Turkey’s parliament is due to resume work on Saturday after the summer break. But the country is heading for parliamentary elections in June 2023 and this could make it cautious about voting on membership for the Nordic countries.

As of Friday, Ankara had not reacted to the Swedish announcement.


UN chief ‘strongly condemns’ coup in Burkina Faso

UN chief ‘strongly condemns’ coup in Burkina Faso
Updated 02 October 2022

UN chief ‘strongly condemns’ coup in Burkina Faso

UN chief ‘strongly condemns’ coup in Burkina Faso
  • The situation in capital Ouagadougou was tense on Saturday, with gunfire and the deployment of soldiers in the streets, raising fears of clashes between Damiba’s supporters and the country’s new strongmen

NEW YORK: UN Secretary-General Antonio Guterres has condemned army officers who seized power in Burkina Faso and called on all parties to refrain from using violence in the restive West African country.

“The Secretary-General is deeply concerned about the unfolding developments in Burkina Faso. He strongly condemns any attempt to seize power by the force of arms and calls on all actors to refrain from violence and seek dialogue,” spokesman Stephane Dujarric said in a statement.

The situation in capital Ouagadougou was tense on Saturday, with gunfire and the deployment of soldiers in the streets, raising fears of clashes between Damiba’s supporters and the country’s new strongmen.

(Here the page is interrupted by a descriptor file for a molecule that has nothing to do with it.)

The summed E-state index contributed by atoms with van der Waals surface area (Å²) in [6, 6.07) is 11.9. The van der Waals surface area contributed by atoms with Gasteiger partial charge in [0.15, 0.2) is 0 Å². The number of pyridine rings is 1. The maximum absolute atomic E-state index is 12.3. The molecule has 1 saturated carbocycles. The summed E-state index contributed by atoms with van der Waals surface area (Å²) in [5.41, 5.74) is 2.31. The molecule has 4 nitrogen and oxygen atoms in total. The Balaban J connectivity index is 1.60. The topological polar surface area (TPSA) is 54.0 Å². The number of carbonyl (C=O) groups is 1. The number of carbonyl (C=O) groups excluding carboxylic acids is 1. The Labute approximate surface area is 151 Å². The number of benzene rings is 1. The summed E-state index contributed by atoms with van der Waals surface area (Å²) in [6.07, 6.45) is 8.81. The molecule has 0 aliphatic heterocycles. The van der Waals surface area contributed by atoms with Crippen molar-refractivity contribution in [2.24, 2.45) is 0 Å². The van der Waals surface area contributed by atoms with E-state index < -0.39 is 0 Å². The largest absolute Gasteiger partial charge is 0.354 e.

The new putschists were quick to introduce an overnight curfew.

The army officers who have seized power in Burkina Faso said in televised comments that toppled junta leader Paul-Henri Sandaogo Damiba was planning a counteroffensive from a “French base.”

Damiba “is believed to have taken refuge in the French base at Kamboinsin in order to plan a counter-offensive to stir up trouble in our defence and security forces,” they said in a statement read out on national television and signed by Capt. Ibrahim Traore, the country’s new strongman.

France, the former colonial power in Burkina Faso, denied any involvement.

An hour before the televised comments by the military figures, who overthrew Damiba on Friday, the French Embassy issued a statement “firmly denying any involvement of the French army in the events of the last few hours.”

The embassy also denied “rumors that Burkinabe authorities have been hosted or are under the protection of French military.”